Youthful intolerance: Young people are less willing to accept extremist religious views, but they are ignoring a greater danger to democracy


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The Independent Online

It is often assumed that young people are the most likely to hold liberal attitudes. And on many fronts, that is the case; among those under 35 there is widespread support for the values of liberalism and tolerance, as demonstrated in the national debate about gay marriage. But data from the latest British Social Attitudes survey exposes how young people’s views are now hardening about the freedom to express extreme views. This is troubling.

Between 2004 and 2014, the percentage of people aged 34 and under who feel that groups with extreme religious views should not be allowed to hold public meetings has doubled. Young citizens are now more comfortable with groups with racist views being free to speak openly than those who hold extremist religious attitudes. This is despite the fact that, in general, social attitudes have become more liberal right across the generations in the past three decades.

Allied to that trend, perhaps, separate figures show that young people are now less trusting of others, and more likely to believe they are treated unfairly. Only a third of those born after 1990 say that many people in their own neighbourhood can be trusted, compared with two-thirds of those born before 1945.

So what is going on? People are, inevitably, shaped by their experiences. Since the terrorist attacks on London on 7 July 2005, the risk of terrorism – both actual and, importantly, perceived – has increased in the public consciousness. Terrorism has also become inextricably linked with religious struggle, rather than exclusively political causes. There can be no doubt, as the researchers also acknowledge, that the shift in perspectives around free speech, and what should be considered an unacceptable threat to the community, has changed as a result. Terrorism perpetrated in the name of religion elsewhere in Europe, not least the abhorrent attack on the French satirical publication Charlie Hebdo, and the rise of Isis in the Middle East, have no doubt also contributed to this shift in attitudes.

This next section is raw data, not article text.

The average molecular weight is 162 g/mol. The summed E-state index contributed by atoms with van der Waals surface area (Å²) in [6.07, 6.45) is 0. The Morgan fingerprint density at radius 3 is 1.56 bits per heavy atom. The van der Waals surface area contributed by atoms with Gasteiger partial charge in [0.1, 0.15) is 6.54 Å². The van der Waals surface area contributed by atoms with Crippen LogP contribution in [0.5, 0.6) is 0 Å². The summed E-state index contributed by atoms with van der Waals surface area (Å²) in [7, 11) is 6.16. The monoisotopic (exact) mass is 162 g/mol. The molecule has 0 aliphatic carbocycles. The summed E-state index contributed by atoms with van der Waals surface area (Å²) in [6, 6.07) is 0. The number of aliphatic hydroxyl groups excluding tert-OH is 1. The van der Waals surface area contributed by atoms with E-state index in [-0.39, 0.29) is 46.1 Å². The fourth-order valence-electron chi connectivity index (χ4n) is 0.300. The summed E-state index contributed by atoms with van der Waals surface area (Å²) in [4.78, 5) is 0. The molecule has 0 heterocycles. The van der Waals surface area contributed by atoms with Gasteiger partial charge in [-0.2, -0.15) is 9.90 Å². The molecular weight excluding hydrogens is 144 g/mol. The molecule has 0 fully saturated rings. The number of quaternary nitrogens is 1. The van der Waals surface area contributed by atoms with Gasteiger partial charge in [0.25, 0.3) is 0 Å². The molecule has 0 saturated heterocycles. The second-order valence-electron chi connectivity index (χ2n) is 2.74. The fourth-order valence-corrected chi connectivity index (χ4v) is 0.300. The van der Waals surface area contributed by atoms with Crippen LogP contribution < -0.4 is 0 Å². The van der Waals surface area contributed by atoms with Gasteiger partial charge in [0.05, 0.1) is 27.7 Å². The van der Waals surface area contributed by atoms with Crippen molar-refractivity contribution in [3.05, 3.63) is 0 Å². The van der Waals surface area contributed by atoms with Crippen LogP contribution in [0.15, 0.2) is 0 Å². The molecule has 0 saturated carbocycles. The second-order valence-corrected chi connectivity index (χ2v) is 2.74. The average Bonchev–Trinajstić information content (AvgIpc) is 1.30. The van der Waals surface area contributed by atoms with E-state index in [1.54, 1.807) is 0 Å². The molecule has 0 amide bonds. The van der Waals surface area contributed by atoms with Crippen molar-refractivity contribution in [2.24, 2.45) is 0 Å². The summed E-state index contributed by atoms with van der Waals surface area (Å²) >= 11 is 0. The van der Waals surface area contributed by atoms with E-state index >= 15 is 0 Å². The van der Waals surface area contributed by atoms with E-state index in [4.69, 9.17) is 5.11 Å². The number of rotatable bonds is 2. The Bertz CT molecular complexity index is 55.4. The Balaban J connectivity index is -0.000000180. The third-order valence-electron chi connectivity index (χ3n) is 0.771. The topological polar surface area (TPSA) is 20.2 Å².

What at first might appear a welcome development – our young people are less likely to have sympathy for attitudes which are at odds with a tolerant society – actually masks a significant threat.

We may be more tolerant of one another’s beliefs, relationship choices and lifestyles than ever before – but where those choices are believed to pose a threat to others, that tolerance now has a tighter limit.

It is an extension of another trend: individualism. A government study of young people’s views published at the end of last year found they were more likely than older generations to be critical of the Welfare State, and more concerned with independence and opportunity than with the shared benefits of social redistribution. That attitude, especially to benefits reform, was apparent in this year’s general election. As individuals, we might feel that there is personal safety to be gained from muffling the voices speaking of uncomfortable or unwelcome things. But as a society, as a collective, we are on the cusp of forgetting the enormous benefits of freedom to challenge extreme and dangerous views in an open, public forum.

Our young people have lived through the threat of terrorism, but not through the threat of the erosion of democracy. We must not allow a generation to become naïve or complacent about the fundamental role that freedom of speech plays in upholding the democratic process. No one has ever been persuaded to change their minds because of a ban. Indeed, it is more likely to transform preachers of hate into unlikely martyrs for religious freedom.